Harrisburg, PA -- Today, the Department of Conservation and Natural Resources (DCNR) announced new conservation measures in certain state forests where federally threatened and endangered bats are found.
The new conservation measures (PDF) address traditional firewood collection and cutting of standing dead trees to help protect and maintain habitats for the federally threatened northern long-eared bat and the federally endangered Indiana bat.
Standing dead trees along roads provide important habitat for the bats, which roost and rear their young in the cavities and loose bark.
"It is critical we work to protect bats because of their importance in maintaining a healthy ecosystem," said State Forester Ellen Shultzabarger. "DCNR understands that firewood is an important source of fuel for locals. We are providing this guidance to help ensure those who rely on firewood are able to collect it without disturbing the habitats of these bats at critical times during their life cycles."
Bats are vulnerable in April and at certain points throughout the year because they are still waking up or require dead trees as habitats to rear flightless young bats.
To protect the bats during critical points in their life cycles, firewood cutting and harvesting will be limited on designated roads in Bald Eagle, Buchanan, Elk, Forbes, Gallitzin, Loyalsock, Michaux, Moshannon, Pinchot, Rothrock, Sproul, Tiadaghton, Tioga Tuscarora, and William Penn state forests now through August 31.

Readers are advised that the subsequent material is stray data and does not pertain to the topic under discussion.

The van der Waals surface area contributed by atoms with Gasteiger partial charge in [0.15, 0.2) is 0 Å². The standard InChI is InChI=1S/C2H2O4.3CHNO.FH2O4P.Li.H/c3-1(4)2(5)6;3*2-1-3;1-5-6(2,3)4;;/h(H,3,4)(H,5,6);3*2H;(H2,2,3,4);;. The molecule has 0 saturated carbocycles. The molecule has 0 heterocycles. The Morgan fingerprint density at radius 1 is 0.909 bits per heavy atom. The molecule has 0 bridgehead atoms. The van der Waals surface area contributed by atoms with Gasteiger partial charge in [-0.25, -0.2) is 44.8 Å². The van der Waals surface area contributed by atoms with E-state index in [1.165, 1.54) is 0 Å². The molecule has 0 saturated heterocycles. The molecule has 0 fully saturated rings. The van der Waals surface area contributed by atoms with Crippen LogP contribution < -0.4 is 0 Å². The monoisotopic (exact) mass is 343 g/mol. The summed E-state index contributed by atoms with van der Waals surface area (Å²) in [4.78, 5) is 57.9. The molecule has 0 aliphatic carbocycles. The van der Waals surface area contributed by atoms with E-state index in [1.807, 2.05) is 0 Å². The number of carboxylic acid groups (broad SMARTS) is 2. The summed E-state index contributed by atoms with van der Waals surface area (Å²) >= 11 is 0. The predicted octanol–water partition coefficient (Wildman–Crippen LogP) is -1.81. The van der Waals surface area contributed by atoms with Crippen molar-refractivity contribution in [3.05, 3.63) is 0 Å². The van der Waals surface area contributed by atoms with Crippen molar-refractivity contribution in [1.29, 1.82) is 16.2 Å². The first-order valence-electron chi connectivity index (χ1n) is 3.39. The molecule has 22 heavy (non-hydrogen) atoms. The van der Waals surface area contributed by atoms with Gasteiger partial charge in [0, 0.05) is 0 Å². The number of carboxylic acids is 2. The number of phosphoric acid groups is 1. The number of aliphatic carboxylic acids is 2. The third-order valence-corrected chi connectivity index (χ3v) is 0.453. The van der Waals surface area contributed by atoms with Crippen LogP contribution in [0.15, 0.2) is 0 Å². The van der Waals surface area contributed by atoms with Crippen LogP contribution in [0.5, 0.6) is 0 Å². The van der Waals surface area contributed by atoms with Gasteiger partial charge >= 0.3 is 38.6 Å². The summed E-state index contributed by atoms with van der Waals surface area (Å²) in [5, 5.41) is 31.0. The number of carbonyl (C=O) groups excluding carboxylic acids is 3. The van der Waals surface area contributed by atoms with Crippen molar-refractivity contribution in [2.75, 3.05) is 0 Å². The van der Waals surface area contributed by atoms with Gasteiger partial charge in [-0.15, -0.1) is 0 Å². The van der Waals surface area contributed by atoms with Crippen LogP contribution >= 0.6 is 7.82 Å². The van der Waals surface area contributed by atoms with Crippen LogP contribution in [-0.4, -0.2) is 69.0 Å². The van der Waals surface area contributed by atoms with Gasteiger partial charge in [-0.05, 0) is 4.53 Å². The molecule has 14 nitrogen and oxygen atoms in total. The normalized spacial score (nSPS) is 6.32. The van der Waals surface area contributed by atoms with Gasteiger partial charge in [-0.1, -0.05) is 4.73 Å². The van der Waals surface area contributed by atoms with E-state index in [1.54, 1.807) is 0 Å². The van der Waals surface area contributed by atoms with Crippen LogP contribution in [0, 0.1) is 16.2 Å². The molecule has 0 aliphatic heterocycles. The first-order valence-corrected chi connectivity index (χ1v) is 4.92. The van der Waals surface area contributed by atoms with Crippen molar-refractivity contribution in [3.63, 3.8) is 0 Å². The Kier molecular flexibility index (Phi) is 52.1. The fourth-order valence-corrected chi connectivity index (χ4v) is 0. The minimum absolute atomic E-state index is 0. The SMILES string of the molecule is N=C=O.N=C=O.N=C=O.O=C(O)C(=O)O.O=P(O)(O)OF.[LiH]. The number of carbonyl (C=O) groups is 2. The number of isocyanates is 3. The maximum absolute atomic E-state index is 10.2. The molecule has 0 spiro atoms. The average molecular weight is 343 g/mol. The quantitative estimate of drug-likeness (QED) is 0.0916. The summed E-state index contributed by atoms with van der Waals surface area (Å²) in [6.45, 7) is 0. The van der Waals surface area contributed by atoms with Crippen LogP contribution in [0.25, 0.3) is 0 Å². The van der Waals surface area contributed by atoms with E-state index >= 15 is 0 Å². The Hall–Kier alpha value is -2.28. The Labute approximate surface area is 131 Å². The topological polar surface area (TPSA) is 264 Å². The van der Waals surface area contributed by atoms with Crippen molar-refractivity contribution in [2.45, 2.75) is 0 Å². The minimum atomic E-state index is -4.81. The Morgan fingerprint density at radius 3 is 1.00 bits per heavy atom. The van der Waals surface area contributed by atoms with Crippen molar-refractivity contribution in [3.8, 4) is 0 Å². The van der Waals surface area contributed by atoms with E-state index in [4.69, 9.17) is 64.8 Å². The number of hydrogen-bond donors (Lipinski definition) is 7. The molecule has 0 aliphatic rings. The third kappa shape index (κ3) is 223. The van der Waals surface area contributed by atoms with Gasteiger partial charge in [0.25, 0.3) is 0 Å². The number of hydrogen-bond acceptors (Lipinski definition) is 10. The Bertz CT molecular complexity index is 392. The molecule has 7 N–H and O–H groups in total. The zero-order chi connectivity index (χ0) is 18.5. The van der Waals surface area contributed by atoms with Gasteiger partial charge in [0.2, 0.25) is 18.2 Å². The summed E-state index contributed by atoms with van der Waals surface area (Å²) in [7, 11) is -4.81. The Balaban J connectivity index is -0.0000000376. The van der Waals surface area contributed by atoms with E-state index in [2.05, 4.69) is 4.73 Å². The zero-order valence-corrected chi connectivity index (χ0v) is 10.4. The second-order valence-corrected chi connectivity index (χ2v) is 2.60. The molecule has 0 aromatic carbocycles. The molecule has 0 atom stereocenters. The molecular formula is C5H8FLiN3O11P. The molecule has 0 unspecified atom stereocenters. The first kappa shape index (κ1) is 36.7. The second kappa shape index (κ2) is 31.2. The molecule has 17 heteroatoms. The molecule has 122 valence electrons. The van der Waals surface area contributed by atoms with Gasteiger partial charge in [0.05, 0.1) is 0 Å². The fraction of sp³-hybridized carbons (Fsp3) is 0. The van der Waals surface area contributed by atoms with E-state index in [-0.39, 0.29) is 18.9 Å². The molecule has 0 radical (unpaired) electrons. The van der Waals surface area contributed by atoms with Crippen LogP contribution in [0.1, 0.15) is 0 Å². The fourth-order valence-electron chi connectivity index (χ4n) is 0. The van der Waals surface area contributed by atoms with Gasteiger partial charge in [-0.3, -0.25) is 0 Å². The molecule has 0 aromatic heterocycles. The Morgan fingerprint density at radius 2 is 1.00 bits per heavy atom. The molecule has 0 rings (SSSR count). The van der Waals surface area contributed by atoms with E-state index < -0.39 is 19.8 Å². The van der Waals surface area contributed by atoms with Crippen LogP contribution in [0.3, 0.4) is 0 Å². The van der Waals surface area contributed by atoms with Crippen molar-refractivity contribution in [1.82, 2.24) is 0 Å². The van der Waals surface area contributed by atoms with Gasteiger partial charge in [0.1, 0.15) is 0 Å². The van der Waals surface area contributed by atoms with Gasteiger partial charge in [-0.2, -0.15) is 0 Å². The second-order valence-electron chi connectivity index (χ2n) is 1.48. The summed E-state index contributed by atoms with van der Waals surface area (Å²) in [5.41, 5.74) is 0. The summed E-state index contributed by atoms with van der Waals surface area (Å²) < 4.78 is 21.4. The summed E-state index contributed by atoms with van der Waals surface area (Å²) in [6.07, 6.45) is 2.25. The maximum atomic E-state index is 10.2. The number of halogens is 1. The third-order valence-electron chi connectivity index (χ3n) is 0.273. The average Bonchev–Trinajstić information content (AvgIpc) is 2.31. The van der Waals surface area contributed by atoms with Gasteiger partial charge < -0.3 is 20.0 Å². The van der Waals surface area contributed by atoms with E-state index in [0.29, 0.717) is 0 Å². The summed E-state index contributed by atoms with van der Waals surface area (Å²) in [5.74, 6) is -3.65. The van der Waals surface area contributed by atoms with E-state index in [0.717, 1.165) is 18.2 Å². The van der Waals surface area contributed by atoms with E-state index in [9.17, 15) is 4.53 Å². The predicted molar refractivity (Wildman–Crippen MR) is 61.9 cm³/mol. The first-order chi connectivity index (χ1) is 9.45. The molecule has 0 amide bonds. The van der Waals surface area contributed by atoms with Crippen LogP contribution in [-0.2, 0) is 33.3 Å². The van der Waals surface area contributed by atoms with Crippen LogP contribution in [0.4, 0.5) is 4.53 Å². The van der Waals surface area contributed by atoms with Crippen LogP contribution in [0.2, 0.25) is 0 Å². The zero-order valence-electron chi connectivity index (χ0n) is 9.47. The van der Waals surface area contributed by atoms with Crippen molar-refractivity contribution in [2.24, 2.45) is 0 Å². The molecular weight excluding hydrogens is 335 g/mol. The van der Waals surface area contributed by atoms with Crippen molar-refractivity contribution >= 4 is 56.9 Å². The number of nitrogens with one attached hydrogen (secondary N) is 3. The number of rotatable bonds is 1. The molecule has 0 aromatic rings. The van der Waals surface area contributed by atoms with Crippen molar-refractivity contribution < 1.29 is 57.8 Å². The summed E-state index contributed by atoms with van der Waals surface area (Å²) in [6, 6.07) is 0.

Cutting also will be limited on designated roads in Bald Eagle, Pinchot, and Rothrock state forest districts between Sept. 1 through Nov. 1 and between April 1 and May 14, 2022.
Roads in these districts were chosen because they had the highest quality habitat for the bats that were vulnerable to firewood cutting.
Bats are essential in managing insect pests and contribute to forest health. In Pennsylvania, bats are insectivores eating at up to 1,000 mosquito-sized insects in an hour and consuming as much as 25 percent of their body mass in a single feeding event. Pregnant or nursing females can consume their body weight in insects each night.
The conservation measures are included in a Bat Habitat Conservation Plan prepared by DCNR and the Pennsylvania Game Commission and approved by the U.S. Fish and Wildlife Service which identifies activities that may impact bats and presents avoidance strategies.
Those with questions are encouraged to contact their local district forest office for specific details for how these conservation measures are applied in your area and for detailed maps of areas where firewood harvesting is limited.
More information about firewood cutting is found in an FAQ (PDF). Visit DCNR’s website for more information about bat conservation efforts.
MEDIA CONTACT: Wesley Robinson, 717-877-6315
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